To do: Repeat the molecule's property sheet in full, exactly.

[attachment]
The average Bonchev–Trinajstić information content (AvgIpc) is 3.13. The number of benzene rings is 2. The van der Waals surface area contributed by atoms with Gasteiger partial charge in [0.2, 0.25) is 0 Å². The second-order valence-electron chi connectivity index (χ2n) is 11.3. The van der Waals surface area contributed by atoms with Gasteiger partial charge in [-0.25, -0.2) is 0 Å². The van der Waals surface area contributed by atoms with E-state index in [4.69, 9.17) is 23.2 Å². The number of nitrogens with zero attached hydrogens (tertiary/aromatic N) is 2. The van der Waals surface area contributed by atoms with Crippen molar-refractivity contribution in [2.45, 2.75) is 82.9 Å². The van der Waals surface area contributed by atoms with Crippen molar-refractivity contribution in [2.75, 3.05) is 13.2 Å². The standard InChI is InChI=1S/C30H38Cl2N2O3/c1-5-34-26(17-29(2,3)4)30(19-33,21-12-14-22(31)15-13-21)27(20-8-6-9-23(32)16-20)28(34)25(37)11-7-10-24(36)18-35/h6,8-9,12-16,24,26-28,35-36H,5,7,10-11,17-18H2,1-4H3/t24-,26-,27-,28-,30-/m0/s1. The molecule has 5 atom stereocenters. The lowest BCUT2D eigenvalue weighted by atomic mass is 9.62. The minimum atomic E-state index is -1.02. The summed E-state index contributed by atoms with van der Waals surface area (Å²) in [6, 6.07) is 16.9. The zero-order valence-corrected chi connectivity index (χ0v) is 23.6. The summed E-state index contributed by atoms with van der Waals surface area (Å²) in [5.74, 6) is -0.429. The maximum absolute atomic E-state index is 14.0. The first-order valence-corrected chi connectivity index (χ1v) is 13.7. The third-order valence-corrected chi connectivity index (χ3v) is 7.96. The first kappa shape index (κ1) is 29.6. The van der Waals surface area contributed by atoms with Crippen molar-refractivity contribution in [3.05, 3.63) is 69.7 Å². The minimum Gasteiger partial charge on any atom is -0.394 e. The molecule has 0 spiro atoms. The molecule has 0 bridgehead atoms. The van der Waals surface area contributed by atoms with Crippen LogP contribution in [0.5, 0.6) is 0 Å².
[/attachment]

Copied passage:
The average Bonchev–Trinajstić information content (AvgIpc) is 3.13. The number of benzene rings is 2. The van der Waals surface area contributed by atoms with Gasteiger partial charge in [0.2, 0.25) is 0 Å². The second-order valence-electron chi connectivity index (χ2n) is 11.3. The van der Waals surface area contributed by atoms with Gasteiger partial charge in [-0.25, -0.2) is 0 Å². The van der Waals surface area contributed by atoms with E-state index in [4.69, 9.17) is 23.2 Å². The number of nitrogens with zero attached hydrogens (tertiary/aromatic N) is 2. The van der Waals surface area contributed by atoms with Crippen molar-refractivity contribution in [2.45, 2.75) is 82.9 Å². The van der Waals surface area contributed by atoms with Crippen molar-refractivity contribution in [2.75, 3.05) is 13.2 Å². The standard InChI is InChI=1S/C30H38Cl2N2O3/c1-5-34-26(17-29(2,3)4)30(19-33,21-12-14-22(31)15-13-21)27(20-8-6-9-23(32)16-20)28(34)25(37)11-7-10-24(36)18-35/h6,8-9,12-16,24,26-28,35-36H,5,7,10-11,17-18H2,1-4H3/t24-,26-,27-,28-,30-/m0/s1. The molecule has 5 atom stereocenters. The lowest BCUT2D eigenvalue weighted by atomic mass is 9.62. The minimum atomic E-state index is -1.02. The summed E-state index contributed by atoms with van der Waals surface area (Å²) in [6, 6.07) is 16.9. The zero-order valence-corrected chi connectivity index (χ0v) is 23.6. The summed E-state index contributed by atoms with van der Waals surface area (Å²) in [5.74, 6) is -0.429. The maximum absolute atomic E-state index is 14.0. The first-order valence-corrected chi connectivity index (χ1v) is 13.7. The third-order valence-corrected chi connectivity index (χ3v) is 7.96. The first kappa shape index (κ1) is 29.6. The van der Waals surface area contributed by atoms with Crippen molar-refractivity contribution in [3.05, 3.63) is 69.7 Å². The minimum Gasteiger partial charge on any atom is -0.394 e. The molecule has 0 spiro atoms. The molecule has 0 bridgehead atoms. The van der Waals surface area contributed by atoms with Crippen LogP contribution in [0.5, 0.6) is 0 Å².